Before Libie Motchan set out to modernize arch supports through the creation of Fulton Insoles, she suffered from severe back pain. After using every known method to treat the symptoms, she was advised by her chiropractor to get insoles for her shoes.
Since custom orthotics were out of her price range, Libie found herself staring at the rows of foot care products at the drugstore, only to find the marketing to be confusing, geriatric, medically-focused and unrelatable.
“These weren’t brands or products for me,” Libie said. “These solutions were made from gels or foams. They weren’t sustainable and they didn’t provide the arch support I needed.”
“That’s when I had this idea that this space needed to be modernized.”
As a new MBA student at The Wharton School in Philadelphia, Libie met fellow business student Daniel Nelson at Welcome Weekend in the Spring of 2019. Daniel shared her entrepreneurial spirit and related with his own bouts of foot pain.
“We spent the first year of business school doing research,” she said, “not knowing if this would be a school business adventure or something we’d actually pursue afterward.”
Eventually, the co-founders flew to Portugal, the world’s leading producer of natural cork. “There is something amazing about cork,” Libie said. “There are so many benefits and we knew we had to make our insoles out of it.”
Harvested sustainably by hand and processed on machines run on renewable solar energy, cork is incredibly shock absorbing, antimicrobial, and most importantly, it will eventually mold to the shape of your foot, giving Fulton Insoles a level of customization.
“Unfortunately, the shoes we wear aren’t always meant for the foot and can cause problems in the feet, knees, hips and back. Good, supportive insoles are important to ensuring the body is aligned to prevent any pain,” Libie said. “Everyone can and should be wearing insoles!”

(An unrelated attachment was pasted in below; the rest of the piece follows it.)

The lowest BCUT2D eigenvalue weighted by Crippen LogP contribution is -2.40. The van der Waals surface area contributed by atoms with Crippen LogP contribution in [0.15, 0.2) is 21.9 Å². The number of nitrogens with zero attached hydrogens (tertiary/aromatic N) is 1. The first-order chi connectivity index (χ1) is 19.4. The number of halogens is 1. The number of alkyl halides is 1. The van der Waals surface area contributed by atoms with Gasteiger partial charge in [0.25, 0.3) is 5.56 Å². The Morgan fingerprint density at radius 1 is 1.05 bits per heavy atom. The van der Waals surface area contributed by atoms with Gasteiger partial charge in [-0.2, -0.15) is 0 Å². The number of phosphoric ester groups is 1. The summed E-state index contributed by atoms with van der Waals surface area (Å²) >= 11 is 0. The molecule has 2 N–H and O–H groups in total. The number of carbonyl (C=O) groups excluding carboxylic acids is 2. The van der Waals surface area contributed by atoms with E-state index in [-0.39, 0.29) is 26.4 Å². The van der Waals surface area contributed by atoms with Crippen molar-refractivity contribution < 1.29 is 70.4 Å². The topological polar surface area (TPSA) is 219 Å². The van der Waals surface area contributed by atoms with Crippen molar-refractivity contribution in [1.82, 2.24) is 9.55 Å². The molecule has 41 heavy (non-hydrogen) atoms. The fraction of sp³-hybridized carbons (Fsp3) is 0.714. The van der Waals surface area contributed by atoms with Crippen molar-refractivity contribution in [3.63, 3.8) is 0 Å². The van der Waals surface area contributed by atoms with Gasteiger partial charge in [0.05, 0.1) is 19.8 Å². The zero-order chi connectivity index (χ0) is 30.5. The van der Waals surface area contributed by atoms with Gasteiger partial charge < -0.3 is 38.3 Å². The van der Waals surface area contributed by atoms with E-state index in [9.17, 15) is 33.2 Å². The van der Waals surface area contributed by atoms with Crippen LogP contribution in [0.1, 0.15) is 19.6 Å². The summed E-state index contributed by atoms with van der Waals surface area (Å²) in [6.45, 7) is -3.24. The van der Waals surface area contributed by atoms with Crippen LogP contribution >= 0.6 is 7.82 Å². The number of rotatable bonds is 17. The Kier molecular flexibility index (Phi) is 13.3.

Fulton experienced plenty of obstacles during its launch, from long shipping delays to their vegan cactus leather getting held up in customs. “Even fundraising at the beginning was more challenging,” Libie said. “Trying to raise money for insoles is not glamorous!”
By the spring of 2020, Libie and Daniel were moving forward with Fulton, only to be thwarted by a global pandemic. “When Covid happened, we were spinning around thinking, are people even going to walk again, are they even going to wear shoes?!” Libie said.
Society did continue to walk and wear shoes, and later that summer, the duo enlisted about 1,000 Wharton students to wear their prototype insoles and put them to the test.
In addition to valuable feedback from those students, Fulton sought the opinions and approval from medical professionals, too. With the help of podiatrists, academic researchers and biomechanics experts, Libie and Daniel finally felt comfortable launching their products in 2021.
Processing orders out of Daniel’s studio apartment was “anything but practical,” Libie laughed of the launch, “but we did it.” Named after a street in Manhattan, Fulton has since grown into a much bigger fulfillment center and is headquartered in New York City.
While the brand aims to reach younger consumers, Fulton Insoles resonate with older generations just the same. “Older customers might already be wearing custom orthotics, but they are coming to Fulton looking for something new.” Perhaps the biggest attraction to Fulton is their use of all plant-derived materials, most notably, cork.
Fulton offers two styles of arch supports, Athletic and Classic, and accommodates up to Size 14. Libie advises to choose the insole with the shoe in mind vs the activity.
“The Classic insole is for everyday lifestyle shoes, where the Athletic insole has a wider toe box designed for sneakers.”
After just 10 hours or 30 miles of walking, the cork insoles will create a custom mold to your foot, bridging the gap between squishy gel insoles and expensive orthotics. Insoles last about the lifetime of a pair of shoes, or about 500 miles — with each step, creating whole body alignment from the ground up.